Over the years I have seen Lewis Baltz’s photographs in small groupings most recently at the Whitney and a little while back in a Chelsea gallery New Topographics themed show. I had found his photographs austere, flinty but potent, formally diagrammatic with deep inky blacks, yet not at all easily pleasurable like the photographs of Aaron Siskind or Harry Callahan.
Yet seeing the 60+ small photographs from the “Prototypes” series all together in this NGA show ramped up my admiration. The photographs had such a distinctive feel and look that I was tugged into his notion of the American landscape – tough, unsentimental, not-sleek, practical, unheroic. I circled the galleries several times, marveling that such modest-sized prints – roughly 6 by 9 inches could wield such power. The wall text explained that Baltz “inked the edges of many of his prints and mounted them so that they project forward from their mat board rather than recede behind it. With this technique, he minimized the illusion of his photographs as “windows on the world” and stressed instead their nature as independent objects.”
And for a long time I have shared with my students a text by Lewis Baltz – his review of “The New West” by Robert Adams, from a 1975 issue of Art in America. I will quote at length from this, as what he writes is insightful about photography and his own work and is one of the best examples that I know of an artist speaking about a fellow artists work with a profound understanding:
“The ideal photographic document would appear to be without author or art. Yet, of course photographs, despite their verisimilitude, are abstractions; their information is selective and incomplete. The power of the documentary photograph is linked to its capacity to inform as well as to reflect our perception of the external world. In view of this it becomes possible, for example, to marvel at the striking resemblance the rural south still bears to Walker Evans’ ‘30s photos.”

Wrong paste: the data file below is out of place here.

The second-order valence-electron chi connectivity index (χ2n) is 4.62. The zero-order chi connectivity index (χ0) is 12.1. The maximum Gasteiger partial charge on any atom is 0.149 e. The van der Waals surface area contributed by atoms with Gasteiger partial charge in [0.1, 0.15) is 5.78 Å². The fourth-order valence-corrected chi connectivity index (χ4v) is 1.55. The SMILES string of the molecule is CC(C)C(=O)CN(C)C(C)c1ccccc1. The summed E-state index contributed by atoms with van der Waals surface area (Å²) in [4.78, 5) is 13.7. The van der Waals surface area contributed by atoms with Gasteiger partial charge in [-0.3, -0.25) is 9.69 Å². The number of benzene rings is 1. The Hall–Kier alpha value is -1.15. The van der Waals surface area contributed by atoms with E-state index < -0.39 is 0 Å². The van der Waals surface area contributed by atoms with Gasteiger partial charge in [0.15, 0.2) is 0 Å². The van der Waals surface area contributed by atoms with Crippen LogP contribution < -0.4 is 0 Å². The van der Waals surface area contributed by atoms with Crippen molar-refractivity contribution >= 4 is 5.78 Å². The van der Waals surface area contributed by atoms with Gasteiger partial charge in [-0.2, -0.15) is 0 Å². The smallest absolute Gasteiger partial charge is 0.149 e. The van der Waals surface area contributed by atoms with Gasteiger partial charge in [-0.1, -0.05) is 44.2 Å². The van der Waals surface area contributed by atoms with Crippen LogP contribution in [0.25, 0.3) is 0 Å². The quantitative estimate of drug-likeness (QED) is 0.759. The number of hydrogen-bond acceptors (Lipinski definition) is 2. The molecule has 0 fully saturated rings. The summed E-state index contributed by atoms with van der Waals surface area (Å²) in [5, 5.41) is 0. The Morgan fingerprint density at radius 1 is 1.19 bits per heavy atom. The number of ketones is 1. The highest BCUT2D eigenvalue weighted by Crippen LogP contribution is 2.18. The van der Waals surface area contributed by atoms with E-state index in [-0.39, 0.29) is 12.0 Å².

Thirty-five years ago, before media theory quotes from Baudrillard became a photography theory staple, Baltz was aware of how our reading and understanding of the world was aggressively influenced by images.
Baltz continues in his review to say: “Adams’ insistence on the ordinary and the typical, as well as on the verifiable function of picture taking, is a prophylactic strategy against our culture’s increasing suspicion that photography, if not an outright lie, is at best a willful distortion of the world. By confining his attentions to the most commonplace objects and events, and by using his camera in the most direct and uninflected manner, Adams builds a series of points of correspondence between the viewer’s experience of the world and his own. Through this means he prepares the viewer for the one aspect of his work which falls outside the bounds of logical language: the strange and glacial beauty that, in spite of everything, still resides in the land.”
I urge you to take the Bolt Bus to DC and see this gem of a show, however if you cannot leave New York, then swing by Yancey Richardson Gallery before June 4th to see a few of his images in a group show. You can also flip through his new book “Prototype Works” published by Steidl, but even high quality publishing is nowhere near the real thing!
Lewis Baltz: Prototypes/Ronde de Nuit
March 20–July 31, 2011
Baltz, Becher, Ruscha
April 21 – June 4, 2011
by Lewis Baltz
Croatian artist, David Maljkovic says that a lot has changed in Zagreb where he lives and where Orson Welles filmed “The Trial” in the early 1960’s. In his project “Recalling Frames” which has been on view at Metro Pictures for the past month (it ends today – sorry for alerting you so late!) he combines stills from the movie with his photographs of the same locations in present day.